The Obama administration imposed taxes of 35 percent on the import of tires in 2009 to ostensibly save jobs. The move resulted in a net increase of about 1,200 jobs at a cost of roughly $1.1 billion or $900,000 per job. After a rigorous economic analysis, the Obama administration, quietly backed away from the tariffs, withdrawing them in late 2012.

The prospective tariff war the Trump administration intends to start with China will likely look like the Obama experience. Outsizedretaliation by China on industries beyond steel and aluminum such as agricultural, including the symbolic targeting of products politically important to Trump such as Harley Davidson motorcycles, Levis jeans and Kentucky bourbon, has made for high-profile optics. However, we would need to observe more far-reaching actions before characterising the ongoing friction as a trade dispute.

Trade War

A trade war occurs when countries move beyond WTO involvement and issue punitive taxes against a country or economic bloc.The first sign isa period of disruption and devolution in global trade:dissolution  of the global trading regime through the repeal of multilateral trade treaties such as NAFTA; aggressive erection of non-tariff barriers; caps on capital flows and the expropriation of foreign-owned firms and property. Such conditions portend sharp currency devaluations such as those of the Great Depression of the 1930s.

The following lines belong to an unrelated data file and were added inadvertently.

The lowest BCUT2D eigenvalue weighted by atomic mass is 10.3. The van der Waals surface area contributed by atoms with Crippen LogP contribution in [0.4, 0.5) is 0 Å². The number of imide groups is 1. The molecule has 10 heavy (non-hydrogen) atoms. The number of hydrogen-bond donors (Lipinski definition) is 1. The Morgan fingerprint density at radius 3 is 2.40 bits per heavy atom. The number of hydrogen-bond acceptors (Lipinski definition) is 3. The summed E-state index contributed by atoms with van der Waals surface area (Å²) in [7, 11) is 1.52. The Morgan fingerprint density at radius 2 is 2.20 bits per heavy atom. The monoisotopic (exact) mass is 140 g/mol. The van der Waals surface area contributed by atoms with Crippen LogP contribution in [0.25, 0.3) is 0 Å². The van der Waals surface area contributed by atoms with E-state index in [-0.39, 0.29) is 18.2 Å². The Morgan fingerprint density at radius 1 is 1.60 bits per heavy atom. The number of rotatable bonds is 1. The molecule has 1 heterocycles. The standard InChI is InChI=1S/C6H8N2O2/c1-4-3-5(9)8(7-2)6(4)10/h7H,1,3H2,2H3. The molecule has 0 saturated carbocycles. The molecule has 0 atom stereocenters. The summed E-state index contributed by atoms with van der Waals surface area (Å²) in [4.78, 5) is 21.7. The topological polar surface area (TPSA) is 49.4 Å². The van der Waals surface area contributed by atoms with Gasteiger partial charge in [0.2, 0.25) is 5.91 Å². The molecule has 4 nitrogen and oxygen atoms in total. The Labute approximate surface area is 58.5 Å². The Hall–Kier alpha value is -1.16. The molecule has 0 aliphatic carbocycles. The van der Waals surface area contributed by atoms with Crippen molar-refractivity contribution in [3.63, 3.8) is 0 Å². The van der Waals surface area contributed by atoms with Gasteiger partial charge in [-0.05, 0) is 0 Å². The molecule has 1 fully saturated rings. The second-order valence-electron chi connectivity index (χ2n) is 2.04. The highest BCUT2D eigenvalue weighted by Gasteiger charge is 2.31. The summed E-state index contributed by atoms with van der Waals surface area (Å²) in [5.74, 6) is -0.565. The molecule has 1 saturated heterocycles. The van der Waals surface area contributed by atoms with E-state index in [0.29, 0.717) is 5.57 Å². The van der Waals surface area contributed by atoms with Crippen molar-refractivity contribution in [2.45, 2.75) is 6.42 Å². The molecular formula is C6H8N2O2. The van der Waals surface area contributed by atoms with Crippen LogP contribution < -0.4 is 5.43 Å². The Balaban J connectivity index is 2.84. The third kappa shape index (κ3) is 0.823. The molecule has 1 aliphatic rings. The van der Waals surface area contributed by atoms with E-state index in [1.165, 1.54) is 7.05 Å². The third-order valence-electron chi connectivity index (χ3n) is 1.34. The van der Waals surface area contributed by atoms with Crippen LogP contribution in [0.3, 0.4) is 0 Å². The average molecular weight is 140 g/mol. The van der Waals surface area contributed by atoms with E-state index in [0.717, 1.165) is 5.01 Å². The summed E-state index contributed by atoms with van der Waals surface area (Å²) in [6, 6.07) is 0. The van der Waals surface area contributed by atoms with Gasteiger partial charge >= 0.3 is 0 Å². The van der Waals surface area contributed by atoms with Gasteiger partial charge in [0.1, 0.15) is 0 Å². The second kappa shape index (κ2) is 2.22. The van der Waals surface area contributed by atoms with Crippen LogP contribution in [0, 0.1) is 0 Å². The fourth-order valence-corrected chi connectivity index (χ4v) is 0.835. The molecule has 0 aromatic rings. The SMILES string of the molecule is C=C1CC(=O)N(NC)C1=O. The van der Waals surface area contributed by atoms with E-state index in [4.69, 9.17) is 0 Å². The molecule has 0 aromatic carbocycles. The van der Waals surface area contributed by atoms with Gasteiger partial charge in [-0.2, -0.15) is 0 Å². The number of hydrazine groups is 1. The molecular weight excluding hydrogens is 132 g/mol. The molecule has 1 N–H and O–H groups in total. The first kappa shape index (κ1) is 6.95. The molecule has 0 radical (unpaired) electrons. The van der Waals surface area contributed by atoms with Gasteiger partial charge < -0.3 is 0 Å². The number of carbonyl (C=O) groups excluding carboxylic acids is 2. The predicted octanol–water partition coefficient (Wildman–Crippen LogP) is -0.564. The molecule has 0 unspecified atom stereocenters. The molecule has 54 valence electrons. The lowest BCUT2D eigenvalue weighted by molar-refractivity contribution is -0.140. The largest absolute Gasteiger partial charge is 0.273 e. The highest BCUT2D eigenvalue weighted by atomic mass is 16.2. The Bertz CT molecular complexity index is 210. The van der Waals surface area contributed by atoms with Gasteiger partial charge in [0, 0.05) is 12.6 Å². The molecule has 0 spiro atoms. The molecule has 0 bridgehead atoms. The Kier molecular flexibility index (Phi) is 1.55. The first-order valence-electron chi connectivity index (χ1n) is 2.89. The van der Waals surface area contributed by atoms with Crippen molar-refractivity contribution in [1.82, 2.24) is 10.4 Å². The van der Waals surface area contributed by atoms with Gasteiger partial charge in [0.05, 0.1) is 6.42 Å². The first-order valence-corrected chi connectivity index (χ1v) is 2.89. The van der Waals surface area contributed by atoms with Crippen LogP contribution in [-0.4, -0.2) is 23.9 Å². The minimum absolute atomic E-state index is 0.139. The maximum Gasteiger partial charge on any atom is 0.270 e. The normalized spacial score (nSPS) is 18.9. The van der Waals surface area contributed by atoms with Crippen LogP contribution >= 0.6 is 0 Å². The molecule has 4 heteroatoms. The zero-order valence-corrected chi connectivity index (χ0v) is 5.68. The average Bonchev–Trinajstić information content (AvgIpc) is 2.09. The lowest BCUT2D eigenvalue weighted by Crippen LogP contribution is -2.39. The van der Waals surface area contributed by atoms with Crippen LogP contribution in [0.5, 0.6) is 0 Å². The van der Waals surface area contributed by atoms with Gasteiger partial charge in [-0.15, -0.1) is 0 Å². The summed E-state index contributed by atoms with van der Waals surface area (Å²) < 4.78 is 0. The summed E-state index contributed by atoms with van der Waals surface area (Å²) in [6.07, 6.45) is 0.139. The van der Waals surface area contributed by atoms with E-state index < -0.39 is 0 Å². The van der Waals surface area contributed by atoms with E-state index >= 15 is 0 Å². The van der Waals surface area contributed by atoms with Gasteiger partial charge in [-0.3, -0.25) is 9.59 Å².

Over the last 75 years the United States has provided the foundation and framework of the global trading system. While current US-China trade friction can still be fairly categorised as a trade spat, the decision by the Trump administration to impose tariffs on allies and adversaries alike has stimulated fears that the United States is on the cusp of bringing that era to an end.

Partial Equilibrium Model of a Trade Spat

One way to illustratea trade spat’s potential damage to the international economy is by viewing a partial equilibrium model that treats the import market as one for a specific product in a much larger global economy. The diagram below illustrates demand for imports as a function of their relative domestic price. Imposing a tariff causes the trade equilibrium for the product at the global price to deviate. Thus, the price of the good following the tariff shifts up and the quantity of the good provided shifts to the left from the global price to that following the trade spat with the blue shaded triangle representing the deadweight loss caused by the imposition of the new tariff policy.

chart

How large would the deadweight be? It would depend on the size of the tariff regime imposed and the relative elasticity of demand for the good negatively impacted by the new policy. The tariffs on steel and aluminum are quite small with relatively modest elasticities.